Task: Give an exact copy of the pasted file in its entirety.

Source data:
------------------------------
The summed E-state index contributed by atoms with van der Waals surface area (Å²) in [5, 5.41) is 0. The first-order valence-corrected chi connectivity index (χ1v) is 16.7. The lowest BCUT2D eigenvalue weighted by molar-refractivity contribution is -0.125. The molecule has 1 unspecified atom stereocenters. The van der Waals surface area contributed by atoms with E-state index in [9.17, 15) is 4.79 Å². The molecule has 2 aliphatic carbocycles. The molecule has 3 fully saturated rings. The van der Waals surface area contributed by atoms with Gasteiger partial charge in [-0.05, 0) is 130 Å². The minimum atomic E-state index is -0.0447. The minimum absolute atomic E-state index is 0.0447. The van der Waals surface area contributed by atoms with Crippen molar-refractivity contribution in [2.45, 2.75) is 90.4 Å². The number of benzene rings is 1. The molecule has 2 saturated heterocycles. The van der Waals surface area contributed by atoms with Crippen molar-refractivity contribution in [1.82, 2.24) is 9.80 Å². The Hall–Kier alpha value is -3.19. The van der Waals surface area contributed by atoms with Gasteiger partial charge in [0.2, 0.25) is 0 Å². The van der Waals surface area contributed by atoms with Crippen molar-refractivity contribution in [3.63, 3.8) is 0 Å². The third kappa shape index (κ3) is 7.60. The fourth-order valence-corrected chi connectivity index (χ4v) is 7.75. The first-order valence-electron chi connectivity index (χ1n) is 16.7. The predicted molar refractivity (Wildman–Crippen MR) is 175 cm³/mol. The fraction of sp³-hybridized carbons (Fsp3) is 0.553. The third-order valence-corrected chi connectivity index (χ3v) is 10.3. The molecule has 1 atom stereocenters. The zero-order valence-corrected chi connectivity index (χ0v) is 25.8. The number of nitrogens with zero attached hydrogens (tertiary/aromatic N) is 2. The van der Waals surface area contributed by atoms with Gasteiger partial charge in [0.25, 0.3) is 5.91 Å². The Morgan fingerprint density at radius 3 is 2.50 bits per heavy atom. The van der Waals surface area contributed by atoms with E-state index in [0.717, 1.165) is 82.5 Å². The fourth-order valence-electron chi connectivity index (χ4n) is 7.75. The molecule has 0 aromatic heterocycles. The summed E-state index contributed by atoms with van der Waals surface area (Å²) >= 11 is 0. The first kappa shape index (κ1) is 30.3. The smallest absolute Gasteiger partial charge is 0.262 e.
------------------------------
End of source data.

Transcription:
The summed E-state index contributed by atoms with van der Waals surface area (Å²) in [5, 5.41) is 0. The first-order valence-corrected chi connectivity index (χ1v) is 16.7. The lowest BCUT2D eigenvalue weighted by molar-refractivity contribution is -0.125. The molecule has 1 unspecified atom stereocenters. The van der Waals surface area contributed by atoms with E-state index in [9.17, 15) is 4.79 Å². The molecule has 2 aliphatic carbocycles. The molecule has 3 fully saturated rings. The van der Waals surface area contributed by atoms with Gasteiger partial charge in [-0.05, 0) is 130 Å². The minimum atomic E-state index is -0.0447. The minimum absolute atomic E-state index is 0.0447. The van der Waals surface area contributed by atoms with Crippen molar-refractivity contribution in [2.45, 2.75) is 90.4 Å². The number of benzene rings is 1. The molecule has 2 saturated heterocycles. The van der Waals surface area contributed by atoms with Crippen molar-refractivity contribution in [1.82, 2.24) is 9.80 Å². The Hall–Kier alpha value is -3.19. The van der Waals surface area contributed by atoms with Gasteiger partial charge in [0.2, 0.25) is 0 Å². The van der Waals surface area contributed by atoms with Crippen molar-refractivity contribution in [3.63, 3.8) is 0 Å². The third kappa shape index (κ3) is 7.60. The fourth-order valence-corrected chi connectivity index (χ4v) is 7.75. The first-order valence-electron chi connectivity index (χ1n) is 16.7. The predicted molar refractivity (Wildman–Crippen MR) is 175 cm³/mol. The fraction of sp³-hybridized carbons (Fsp3) is 0.553. The third-order valence-corrected chi connectivity index (χ3v) is 10.3. The molecule has 1 atom stereocenters. The zero-order valence-corrected chi connectivity index (χ0v) is 25.8. The number of nitrogens with zero attached hydrogens (tertiary/aromatic N) is 2. The van der Waals surface area contributed by atoms with Gasteiger partial charge in [0.25, 0.3) is 5.91 Å². The Morgan fingerprint density at radius 3 is 2.50 bits per heavy atom. The van der Waals surface area contributed by atoms with E-state index in [0.717, 1.165) is 82.5 Å². The fourth-order valence-electron chi connectivity index (χ4n) is 7.75. The molecule has 0 aromatic heterocycles. The summed E-state index contributed by atoms with van der Waals surface area (Å²) >= 11 is 0. The first kappa shape index (κ1) is 30.3. The smallest absolute Gasteiger partial charge is 0.262 e.